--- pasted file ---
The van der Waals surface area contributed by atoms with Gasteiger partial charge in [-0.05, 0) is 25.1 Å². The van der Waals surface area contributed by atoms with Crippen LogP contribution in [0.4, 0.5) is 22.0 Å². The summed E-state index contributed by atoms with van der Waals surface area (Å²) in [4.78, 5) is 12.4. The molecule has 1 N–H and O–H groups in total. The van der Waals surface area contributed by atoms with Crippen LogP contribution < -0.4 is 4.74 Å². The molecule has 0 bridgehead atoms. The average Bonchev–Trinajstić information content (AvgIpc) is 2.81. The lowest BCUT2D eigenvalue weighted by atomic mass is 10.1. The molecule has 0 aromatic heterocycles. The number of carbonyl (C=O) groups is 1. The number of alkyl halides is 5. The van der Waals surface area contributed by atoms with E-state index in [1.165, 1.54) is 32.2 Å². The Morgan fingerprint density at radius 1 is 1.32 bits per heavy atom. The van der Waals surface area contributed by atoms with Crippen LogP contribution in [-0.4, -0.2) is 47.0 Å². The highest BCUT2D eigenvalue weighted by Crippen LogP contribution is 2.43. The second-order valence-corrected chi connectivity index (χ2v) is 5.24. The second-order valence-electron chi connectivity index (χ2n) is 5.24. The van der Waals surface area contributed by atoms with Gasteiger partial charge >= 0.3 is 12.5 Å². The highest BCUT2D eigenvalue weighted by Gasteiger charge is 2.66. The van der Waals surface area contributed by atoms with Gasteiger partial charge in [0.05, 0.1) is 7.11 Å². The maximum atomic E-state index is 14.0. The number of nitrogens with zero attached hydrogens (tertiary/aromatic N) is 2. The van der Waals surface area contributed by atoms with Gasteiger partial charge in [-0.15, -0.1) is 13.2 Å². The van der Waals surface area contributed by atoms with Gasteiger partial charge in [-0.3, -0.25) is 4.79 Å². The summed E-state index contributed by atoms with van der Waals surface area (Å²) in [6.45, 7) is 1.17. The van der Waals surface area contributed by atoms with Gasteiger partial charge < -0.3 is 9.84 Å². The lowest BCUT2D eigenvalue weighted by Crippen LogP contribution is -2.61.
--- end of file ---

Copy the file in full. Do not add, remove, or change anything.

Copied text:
The van der Waals surface area contributed by atoms with Gasteiger partial charge in [-0.05, 0) is 25.1 Å². The van der Waals surface area contributed by atoms with Crippen LogP contribution in [0.4, 0.5) is 22.0 Å². The summed E-state index contributed by atoms with van der Waals surface area (Å²) in [4.78, 5) is 12.4. The molecule has 1 N–H and O–H groups in total. The van der Waals surface area contributed by atoms with Crippen LogP contribution < -0.4 is 4.74 Å². The molecule has 0 bridgehead atoms. The average Bonchev–Trinajstić information content (AvgIpc) is 2.81. The lowest BCUT2D eigenvalue weighted by atomic mass is 10.1. The molecule has 0 aromatic heterocycles. The number of carbonyl (C=O) groups is 1. The number of alkyl halides is 5. The van der Waals surface area contributed by atoms with E-state index in [1.165, 1.54) is 32.2 Å². The Morgan fingerprint density at radius 1 is 1.32 bits per heavy atom. The van der Waals surface area contributed by atoms with Crippen LogP contribution in [-0.4, -0.2) is 47.0 Å². The highest BCUT2D eigenvalue weighted by Crippen LogP contribution is 2.43. The second-order valence-corrected chi connectivity index (χ2v) is 5.24. The second-order valence-electron chi connectivity index (χ2n) is 5.24. The van der Waals surface area contributed by atoms with Gasteiger partial charge >= 0.3 is 12.5 Å². The highest BCUT2D eigenvalue weighted by Gasteiger charge is 2.66. The van der Waals surface area contributed by atoms with Gasteiger partial charge in [0.05, 0.1) is 7.11 Å². The maximum atomic E-state index is 14.0. The number of nitrogens with zero attached hydrogens (tertiary/aromatic N) is 2. The van der Waals surface area contributed by atoms with Gasteiger partial charge in [-0.15, -0.1) is 13.2 Å². The van der Waals surface area contributed by atoms with Gasteiger partial charge in [-0.3, -0.25) is 4.79 Å². The summed E-state index contributed by atoms with van der Waals surface area (Å²) in [6.45, 7) is 1.17. The van der Waals surface area contributed by atoms with Gasteiger partial charge < -0.3 is 9.84 Å². The lowest BCUT2D eigenvalue weighted by Crippen LogP contribution is -2.61.